Depoliticizing And Humanizing Climate Change Through A Public Health Frame: A Case Study Of Ontario’s Climate Change Policy Discourse
thesisposted on 20.12.2021, 18:05 by Luckrezia Awuor
The relevance of a public health frame in supporting the climate change impact awareness and consensus on actions is well recognized but largely underutilized. Overall, supporting public health’s capacity in climate change has focused on projecting and highlighting public health impacts due to climate change, identifying public health policy responses, and emphasizing public health role. The integration of the public health perspective in the discussion and communication of climate change ideas has remained elusive.
Climate change is also a complex social problem whose construction of meaning and actions is rooted in institutionalized language, discourse, and human interactions. Thus, understanding of the construction of the relevance of public health in climate change discourse is central to understanding the impediments of the public health frame application. Unfortunately, this has been a neglected area of research, and the dissertation responded to that gap.
To delineate the impediments of the public health frame, the study used the case study of the context of climate change policy discourse in the Province of Ontario (Canada) to examine the construction of public health relevance, the extent of public health frame application, and the systematic influences in the discourse.
The analysis of policy documents and key informant interviews revealed that the public health frame remained isolated from the primary focus of Ontario’s climate change policy discourse. Instead, Ontario’s historically and socially constructed climate change as an economic and political issue solved through market strategies and technological innovations forwarded by political, bureaucratic, and technological elites. The focus substantiated the types of structures and processes of policies and decisions, the relevant actors and knowledge, and the values supporting the discursive, normative, and strategic practices. Ontario’s focus also limited the utilization of the public health frame and the supporting capacities through the misalignment between public health and the provincial strategic actions, the lack of recognition and integration of public health roles, mandate and structures, and limited public health capacity building initiatives.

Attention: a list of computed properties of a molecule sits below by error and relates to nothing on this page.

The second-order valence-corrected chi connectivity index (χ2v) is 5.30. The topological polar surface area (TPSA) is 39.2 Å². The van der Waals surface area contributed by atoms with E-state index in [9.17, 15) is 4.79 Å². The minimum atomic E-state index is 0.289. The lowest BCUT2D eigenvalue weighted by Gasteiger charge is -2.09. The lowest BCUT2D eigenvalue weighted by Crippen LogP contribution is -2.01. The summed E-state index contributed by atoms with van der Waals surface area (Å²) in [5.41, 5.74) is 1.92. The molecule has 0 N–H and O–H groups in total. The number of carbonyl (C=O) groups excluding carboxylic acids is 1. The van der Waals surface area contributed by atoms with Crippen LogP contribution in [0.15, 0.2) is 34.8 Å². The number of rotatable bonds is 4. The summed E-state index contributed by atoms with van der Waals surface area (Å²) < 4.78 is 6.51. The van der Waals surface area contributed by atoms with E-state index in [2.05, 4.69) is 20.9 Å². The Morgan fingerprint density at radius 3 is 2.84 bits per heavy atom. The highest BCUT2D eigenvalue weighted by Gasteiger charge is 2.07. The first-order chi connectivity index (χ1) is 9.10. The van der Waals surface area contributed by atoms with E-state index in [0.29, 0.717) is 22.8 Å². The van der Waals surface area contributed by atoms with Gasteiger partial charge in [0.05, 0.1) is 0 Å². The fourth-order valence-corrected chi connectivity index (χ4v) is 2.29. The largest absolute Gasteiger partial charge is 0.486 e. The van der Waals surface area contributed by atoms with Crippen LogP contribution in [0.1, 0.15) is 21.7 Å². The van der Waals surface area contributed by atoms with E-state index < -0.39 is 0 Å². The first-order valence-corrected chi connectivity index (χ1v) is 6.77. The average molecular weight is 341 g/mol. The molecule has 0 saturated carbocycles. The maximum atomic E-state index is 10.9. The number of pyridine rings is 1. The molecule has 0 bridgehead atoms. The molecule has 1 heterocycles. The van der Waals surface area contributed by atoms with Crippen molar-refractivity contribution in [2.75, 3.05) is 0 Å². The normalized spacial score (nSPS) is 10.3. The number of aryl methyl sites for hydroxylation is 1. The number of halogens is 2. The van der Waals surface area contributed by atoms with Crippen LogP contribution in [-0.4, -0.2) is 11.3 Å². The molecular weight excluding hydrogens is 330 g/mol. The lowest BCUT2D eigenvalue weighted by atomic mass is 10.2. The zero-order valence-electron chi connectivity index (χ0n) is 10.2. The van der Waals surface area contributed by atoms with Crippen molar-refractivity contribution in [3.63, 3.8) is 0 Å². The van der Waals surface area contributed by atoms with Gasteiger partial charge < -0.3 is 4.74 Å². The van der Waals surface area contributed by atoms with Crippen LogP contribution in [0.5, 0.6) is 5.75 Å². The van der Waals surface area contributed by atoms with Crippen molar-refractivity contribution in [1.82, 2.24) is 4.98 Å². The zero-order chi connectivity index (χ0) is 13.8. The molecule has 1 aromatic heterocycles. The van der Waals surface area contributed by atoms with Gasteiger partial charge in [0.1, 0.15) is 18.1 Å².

Therefore, public health framing as an endpoint of climate change discourse requires legitimation of public health in the underlying institutional structures for, and governance of, climate change.